Raytheon to develop next-generation radars for US Army

12 July 2016 (Last Updated July 12th, 2016 18:30)

Raytheon has received a $1.1m grant from the US Army Research Laboratory (ARL) to provide next-generation gallium nitride (GaN) technology for military radars.

Raytheon has received a $1.1m grant from the US Army Research Laboratory (ARL) to provide next-generation gallium nitride (GaN) technology for military radars.

The alliance plans to develop scalable, agile, multimode, front end technology (SAMFET) for the army's next-generation radar (NGR) programme.

The programme aims to improve radar-reliant air defence, counter rocket and mortar system performance, particularly in portable configurations such as hand-held, vehicle-mounted and airborne deployments.

"Our team will leverage Raytheon's deep investment and unmatched expertise as a pioneer in gallium nitride technology to dramatically improve radar capabilities."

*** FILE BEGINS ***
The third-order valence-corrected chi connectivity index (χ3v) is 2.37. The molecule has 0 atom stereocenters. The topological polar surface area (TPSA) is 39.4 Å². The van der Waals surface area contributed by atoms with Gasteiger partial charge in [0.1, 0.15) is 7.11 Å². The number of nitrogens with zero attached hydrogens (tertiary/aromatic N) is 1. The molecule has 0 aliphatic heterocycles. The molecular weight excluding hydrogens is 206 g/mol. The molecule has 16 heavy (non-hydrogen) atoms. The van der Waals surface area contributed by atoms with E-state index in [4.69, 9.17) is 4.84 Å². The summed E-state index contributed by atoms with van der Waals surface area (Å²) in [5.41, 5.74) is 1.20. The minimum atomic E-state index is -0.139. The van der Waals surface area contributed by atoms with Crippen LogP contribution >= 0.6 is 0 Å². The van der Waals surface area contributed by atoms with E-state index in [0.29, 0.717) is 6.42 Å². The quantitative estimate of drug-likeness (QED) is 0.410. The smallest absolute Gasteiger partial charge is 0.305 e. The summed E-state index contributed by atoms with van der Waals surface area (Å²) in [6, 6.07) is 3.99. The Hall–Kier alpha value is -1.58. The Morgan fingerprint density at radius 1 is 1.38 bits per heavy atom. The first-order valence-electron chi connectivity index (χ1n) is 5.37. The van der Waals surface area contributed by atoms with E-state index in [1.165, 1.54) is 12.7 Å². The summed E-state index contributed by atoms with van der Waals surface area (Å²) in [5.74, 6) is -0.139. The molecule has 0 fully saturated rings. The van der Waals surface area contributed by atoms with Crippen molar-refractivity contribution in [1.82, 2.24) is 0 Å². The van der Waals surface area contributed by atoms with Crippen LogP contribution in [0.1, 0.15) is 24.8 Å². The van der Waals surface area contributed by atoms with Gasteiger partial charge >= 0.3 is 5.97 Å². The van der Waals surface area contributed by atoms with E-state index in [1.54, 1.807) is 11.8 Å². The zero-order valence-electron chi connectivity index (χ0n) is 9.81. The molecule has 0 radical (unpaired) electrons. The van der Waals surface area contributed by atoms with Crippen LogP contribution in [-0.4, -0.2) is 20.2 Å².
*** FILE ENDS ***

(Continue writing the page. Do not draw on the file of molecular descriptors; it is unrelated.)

Under the two-year cooperative research agreement, the partners will design and manufacture modular building blocks that can easily integrate with next-generation radar systems' open architecture.

Raytheon advanced technology vice-president Colin Whelan said: "Raytheon's storied track record of innovation in applied radar technologies uniquely positions us to play a critical role in the development of the US Army's next-generation radar system.

"With the (United States) Army Research Lab, our team will leverage Raytheon's deep investment and unmatched expertise as a pioneer in gallium nitride technology to dramatically improve radar capabilities and keep the army ahead of its adversaries for many years to come."

Raytheon's GaN is a semiconductor material that can efficiently amplify high-power signals at microwave frequencies.

It enables radars to operate up to five times more powerfully than they would with older semiconductor technology, without overheating.

The company's GaN components deliver higher power density and efficiency, and have demonstrated an average time between failures of 100 million hours.